Clinical Trials: New Open Studies and Surveys for Irritable Bowel Syndrome (IBS) in the U.S., Canada and U.K. January 2014
Below are a few of the studies that have come to the attention of IBS Impact recently through various sources. In some cases, the description below is a summary of major qualifications and details available, and other restrictions may apply. If interested, please contact each listed sponsor or study site directly for further information.
Imaging Study on the Brain, the Gut and the Microbiome, UCLA Center for Neurobiology of Stress
“The purpose of this study is to examine brain networks at rest in chronic pain conditions compared to healthy controls.” This is an on-site study, so volunteers must be able to visit the Center, which is a major research institution involved in the study of IBS and other neurologically-based chronic pain conditions. The primary investigator is Emeran Mayer, MD, Director of the UCLA Center for Neurovisceral Sciences, Co-founder of the UCLA Collaborative Centers for Integrative Medicine, and Professor at UCLA’s David Geffen School of Medicine. This study is seeking men and women who are ages 18-55, right handed, not pregnant, have a formal diagnosis of irritable bowel syndrome (IBS), and no significant neurological or psychological medical history. Participation involves one screening visit to the Center, an MRI and a stool sample. Volunteers who complete the study may receive up to $100 and a digital picture of their own brain. For further information, call (310) 206-1758
Online Survey on IBS and Relationships with Health Providers, Canadian Digestive Health Foundation
This anonymous survey is open to people with IBS in any country. It consists of 32 multiple choice questions and an optional short comment section. No identifying information is asked other than your country.
The information for the above listing was received via the social media of the IBS Self Help and Support Group
Online Study on the Expression of Emotion and IBS Symptoms, Royal Holloway University of London, United Kingdom.
This study is being conducted by a Royal Holloway University psychology PhD student, Hannah Bowers. She is seeking responses from people with and people without IBS in any country. The survey consists of a 102 question series of multiple choice questionnaires with estimated completion time of 15 minutes. Some demographic information is asked, such as age, sex, ethnicity, level of education, employment status, and country of birth, but name is not requested. Respondents have the option of providing an email address in order to enter a random drawing for a 25 pound gift voucher for their choice of Amazon.uk or Topshop/Topman, or to be notified of followup surveys. The questionnaires and contact information for both Ms. Bowers and her RHUL supervisor can be found here:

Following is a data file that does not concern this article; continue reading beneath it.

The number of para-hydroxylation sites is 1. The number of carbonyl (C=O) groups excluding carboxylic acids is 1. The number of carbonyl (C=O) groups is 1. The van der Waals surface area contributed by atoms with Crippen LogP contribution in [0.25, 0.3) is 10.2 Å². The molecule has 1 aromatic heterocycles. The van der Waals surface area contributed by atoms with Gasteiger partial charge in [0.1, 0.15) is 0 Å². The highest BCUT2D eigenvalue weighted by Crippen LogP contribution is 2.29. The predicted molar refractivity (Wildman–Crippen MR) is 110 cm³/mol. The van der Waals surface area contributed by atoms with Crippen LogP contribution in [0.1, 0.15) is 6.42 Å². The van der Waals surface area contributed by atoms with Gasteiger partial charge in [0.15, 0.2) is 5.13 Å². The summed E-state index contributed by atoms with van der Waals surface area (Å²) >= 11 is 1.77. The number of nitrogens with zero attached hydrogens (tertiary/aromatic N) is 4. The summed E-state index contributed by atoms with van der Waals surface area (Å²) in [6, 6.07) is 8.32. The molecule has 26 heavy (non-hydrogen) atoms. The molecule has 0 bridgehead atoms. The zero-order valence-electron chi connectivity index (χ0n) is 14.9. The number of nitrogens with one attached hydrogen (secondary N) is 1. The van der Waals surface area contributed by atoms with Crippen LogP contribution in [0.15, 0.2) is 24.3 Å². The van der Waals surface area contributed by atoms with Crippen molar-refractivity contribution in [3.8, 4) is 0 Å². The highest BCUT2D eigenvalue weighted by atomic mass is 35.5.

The above listing was summarized from information posted on the website of the IBS Network, the U.K. national charity for IBS, as well as from the survey itself.
While IBS Impact attempts to highlight a diversity of available opportunities, this is not intended as an exhaustive list. Previous posts on open clinical trials for IBS can be found by clicking the clinical trials category in the blog archives on the upper right sidebar of this blog. We also have a page for IBS studies on the main IBS Impact site. The research and links pages and the July 26, 2011 post provide additional general resources.
We welcome researchers affiliated with academic, medical or pharmaceutical entities, or reputable organizations representing IBS or related or commonly overlapping conditions, to contact us directly with additional studies they wish to be considered for posting or if an existing listing needs to be updated. Contact links for the founder/listowner and the webmaster can be found on the home page of the main IBS Impact website.
IBS Impact makes these study announcements available for general information, and encourages its members and site visitors to make their own individual, informed choices about their potential participation in any study. IBS Impact, as an entity, is not directly affiliated with any research sponsor and receives no funding from any source for studies or links we feature on this blog, the main site or social media.